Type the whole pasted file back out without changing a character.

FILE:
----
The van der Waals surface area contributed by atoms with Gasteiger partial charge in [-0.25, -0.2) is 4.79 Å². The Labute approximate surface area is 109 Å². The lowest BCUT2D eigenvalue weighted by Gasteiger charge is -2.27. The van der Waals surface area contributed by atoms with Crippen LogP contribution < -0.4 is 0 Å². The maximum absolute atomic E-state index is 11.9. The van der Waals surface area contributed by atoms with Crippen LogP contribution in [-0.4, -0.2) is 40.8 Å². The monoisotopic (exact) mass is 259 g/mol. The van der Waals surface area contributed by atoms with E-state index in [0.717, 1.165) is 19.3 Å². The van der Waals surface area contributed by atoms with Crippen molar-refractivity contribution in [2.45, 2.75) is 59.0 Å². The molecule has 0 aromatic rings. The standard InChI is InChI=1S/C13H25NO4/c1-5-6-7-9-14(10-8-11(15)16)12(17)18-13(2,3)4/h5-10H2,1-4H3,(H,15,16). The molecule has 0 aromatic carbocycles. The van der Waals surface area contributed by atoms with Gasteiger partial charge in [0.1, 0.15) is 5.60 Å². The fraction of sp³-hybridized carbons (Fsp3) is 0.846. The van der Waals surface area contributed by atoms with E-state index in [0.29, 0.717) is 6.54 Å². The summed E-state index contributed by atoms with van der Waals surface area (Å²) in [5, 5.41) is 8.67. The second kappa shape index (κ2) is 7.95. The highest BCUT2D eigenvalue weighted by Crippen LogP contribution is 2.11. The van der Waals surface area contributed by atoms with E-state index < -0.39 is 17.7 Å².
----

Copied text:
The van der Waals surface area contributed by atoms with Gasteiger partial charge in [-0.25, -0.2) is 4.79 Å². The Labute approximate surface area is 109 Å². The lowest BCUT2D eigenvalue weighted by Gasteiger charge is -2.27. The van der Waals surface area contributed by atoms with Crippen LogP contribution < -0.4 is 0 Å². The maximum absolute atomic E-state index is 11.9. The van der Waals surface area contributed by atoms with Crippen LogP contribution in [-0.4, -0.2) is 40.8 Å². The monoisotopic (exact) mass is 259 g/mol. The van der Waals surface area contributed by atoms with E-state index in [0.717, 1.165) is 19.3 Å². The van der Waals surface area contributed by atoms with Crippen molar-refractivity contribution in [2.45, 2.75) is 59.0 Å². The molecule has 0 aromatic rings. The standard InChI is InChI=1S/C13H25NO4/c1-5-6-7-9-14(10-8-11(15)16)12(17)18-13(2,3)4/h5-10H2,1-4H3,(H,15,16). The molecule has 0 aromatic carbocycles. The van der Waals surface area contributed by atoms with Gasteiger partial charge in [0.1, 0.15) is 5.60 Å². The fraction of sp³-hybridized carbons (Fsp3) is 0.846. The van der Waals surface area contributed by atoms with E-state index in [0.29, 0.717) is 6.54 Å². The summed E-state index contributed by atoms with van der Waals surface area (Å²) in [5, 5.41) is 8.67. The second kappa shape index (κ2) is 7.95. The highest BCUT2D eigenvalue weighted by Crippen LogP contribution is 2.11. The van der Waals surface area contributed by atoms with E-state index < -0.39 is 17.7 Å².